American composer Edith Hemenway wrote some of the most sublimely impressionistic music of the 20th century. Yet, outside of a small circle of aficionados and admirers, she remains virtually unknown. Unfortunately, despite her long career, To Paradise with Onions is the first time her work has been released on disc. Produced by longtime collaborator, clarinetist Nancy Brathwaite, this exquisite album consists of six of Hemenway's literature-inspired suites.
Based on Poet Laureate W. S Merwin's prose from 1979, "Asian Figures," for instance, is a series of brief clarinet and piano duets. Accompanying Brathwaite is pianist Vaughan Schlepp; their stimulating and tense exchanges give the piece a vibrant and captivating immediacy. From the whimsical "I Eat the Cucumber My Way"with its dramatic atmosphere marked by Schlepp's percussive piano and Brathwaite's sinewy clarinetto the melancholic and hypnotic "Autumn Rides Down On One Leaf," the two musicians paint abstract sonic images that provoke and move. Angular and crystalline phrases create the futuristic ambience of "Thread Has to Go Where the Needle Went" which delightfully contrasts with the cinematic lyricism of the wistful "Ferns Bend Into The Water/Over There."
Schlepp joins sopranos Roberta Alexander and Claron McFadden for a haunting rendition of "Four Poems of Langston Hughes," one of Hemenway's masterpieces. Alexander and McFadden's overlapping voices float over Schlepp's expressive pianism with elegance and grace. The performance is in keeping with the soulfulness of Hughes' verse. For example, Schlepp creates a blues-tinged harmonic tapestry on "Down and Out" while the vocalists' song shimmers with a hymn-like spirituality.
The seven-movement "Questions of Travel," after an Elizabeth Bishop poem, is an intriguing and multilayered composition that Brathwaite, Schlepp and cellist Michael Stirling interpret with almost mystical nuance and introspection. The sombre "Journey of Ancients" features the stately growl of the clarinet over resonant and reverberating piano notes and darkly-hued cello drones, while the serene "Siesta" is lullaby-like as it starts with softly undulating clarinet and cello lines. Schlepp contributes resonant notes that echo the preceding melody with tenderness and emotion.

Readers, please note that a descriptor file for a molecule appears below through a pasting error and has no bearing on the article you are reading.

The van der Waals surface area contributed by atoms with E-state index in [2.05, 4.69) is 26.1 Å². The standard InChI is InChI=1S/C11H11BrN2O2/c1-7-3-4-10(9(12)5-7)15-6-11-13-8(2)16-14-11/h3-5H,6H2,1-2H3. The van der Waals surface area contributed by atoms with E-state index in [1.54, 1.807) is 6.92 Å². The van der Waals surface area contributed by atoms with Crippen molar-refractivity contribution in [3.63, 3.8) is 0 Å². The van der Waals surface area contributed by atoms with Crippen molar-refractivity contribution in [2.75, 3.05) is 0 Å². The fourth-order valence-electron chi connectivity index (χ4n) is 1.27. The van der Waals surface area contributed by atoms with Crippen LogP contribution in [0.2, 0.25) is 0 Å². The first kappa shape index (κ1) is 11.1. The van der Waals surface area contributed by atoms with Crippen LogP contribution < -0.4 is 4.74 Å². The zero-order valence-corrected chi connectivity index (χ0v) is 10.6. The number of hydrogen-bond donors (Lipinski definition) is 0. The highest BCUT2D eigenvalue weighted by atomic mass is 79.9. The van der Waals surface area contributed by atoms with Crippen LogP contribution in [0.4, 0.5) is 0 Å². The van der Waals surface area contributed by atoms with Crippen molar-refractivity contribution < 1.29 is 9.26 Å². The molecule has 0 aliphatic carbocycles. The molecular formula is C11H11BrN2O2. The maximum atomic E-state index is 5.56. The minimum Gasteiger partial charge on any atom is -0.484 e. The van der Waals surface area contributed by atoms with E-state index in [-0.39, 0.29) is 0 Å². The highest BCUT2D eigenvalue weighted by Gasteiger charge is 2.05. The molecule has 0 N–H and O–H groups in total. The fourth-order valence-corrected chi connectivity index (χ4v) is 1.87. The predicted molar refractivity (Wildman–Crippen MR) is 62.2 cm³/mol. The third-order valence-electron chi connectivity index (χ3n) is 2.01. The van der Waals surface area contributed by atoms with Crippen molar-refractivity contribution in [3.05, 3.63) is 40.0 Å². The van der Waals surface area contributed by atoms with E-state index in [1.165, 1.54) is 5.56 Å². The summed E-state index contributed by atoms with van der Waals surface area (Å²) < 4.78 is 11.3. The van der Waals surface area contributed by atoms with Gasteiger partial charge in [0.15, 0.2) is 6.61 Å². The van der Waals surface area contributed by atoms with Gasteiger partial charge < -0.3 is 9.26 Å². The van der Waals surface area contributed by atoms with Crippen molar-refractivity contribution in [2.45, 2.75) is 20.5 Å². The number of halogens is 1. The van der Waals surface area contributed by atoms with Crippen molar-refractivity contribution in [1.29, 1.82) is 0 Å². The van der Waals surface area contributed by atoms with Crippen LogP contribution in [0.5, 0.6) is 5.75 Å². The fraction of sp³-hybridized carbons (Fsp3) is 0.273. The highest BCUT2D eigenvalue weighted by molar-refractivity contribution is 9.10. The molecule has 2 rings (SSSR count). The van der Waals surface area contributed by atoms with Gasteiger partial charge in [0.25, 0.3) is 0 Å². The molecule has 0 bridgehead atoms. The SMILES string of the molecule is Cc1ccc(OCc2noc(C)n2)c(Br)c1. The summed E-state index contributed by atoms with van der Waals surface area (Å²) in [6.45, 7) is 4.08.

This splendid and singular CD is a welcome introduction to Hemenway's unjustly underappreciated oeuvre. Being performed by artists who truly connect with and thoroughly absorb the composer's creative vision makes To Paradise with Onions that much more special. Hopefully, more of Hemenway's brilliant output will be recorded in the near future.
Doors: Moderate, despondent; Doors: Very slow and expressive, but in a steady tempo; Doors: Agitated;
Questions of Travel: Landscape Viewed from a Train Window; Questions of Travel: The Dog Plagued by
Fleas; Questions of Travel: Waterfalls; Questions of Travel: Journey of the Ancients; Questions of Travel:
The Rented Car; Questions of Travel: Siesta; Questions of Travel: Think of the Long Trip Home; To Paradise
for Onions; A Child’s Garden of Verses: Fairy Bread; A Child’s Garden of Verses: Where Go the Boats?; A
Child’s Garden of Verses: Windy Nights; A Child’s Garden of Verses: The Cow; A Child’s Garden of Verses:
Rain; A Child’s Garden of Verses: Farewell to the Farm; Asian Figures: I eat the cucumber my way; Asian
Figures: Autumn rides down on one leaf; Asian Figures: Thread has to go where the needle went; Asian
Figures: Ferns bend into the water / over there egrets are flying / I sit helpless with longing; Asian Figures:
It’s only where pretty girls live / that he thinks his lost hen / might be found; Asian Figures: Oh temple
flower / blooming in the dragons’ mouth; Asian Figures: Daybreak with clouds flying and one star / like a
knife in the hill; Asian Figures: if I could find her I would see nothing else; Asian Figures: Life / candle
flame / wind coming; Asian Figures: When you’re finished go home; Four Poems of Langston Hughes:
Island; Four Poems of Langston Hughes: Down and Out; Four Poems of Langston Hughes: Midwinter Blues;
Four Poems of Langston Hughes: Hope.
Claron McFadden: voice (soprano); Roberta Alexander: voice (soprano); Nancy Braithwaite: clarinet;
Michael Stirling: cello; Vaughan Schlepp: piano.
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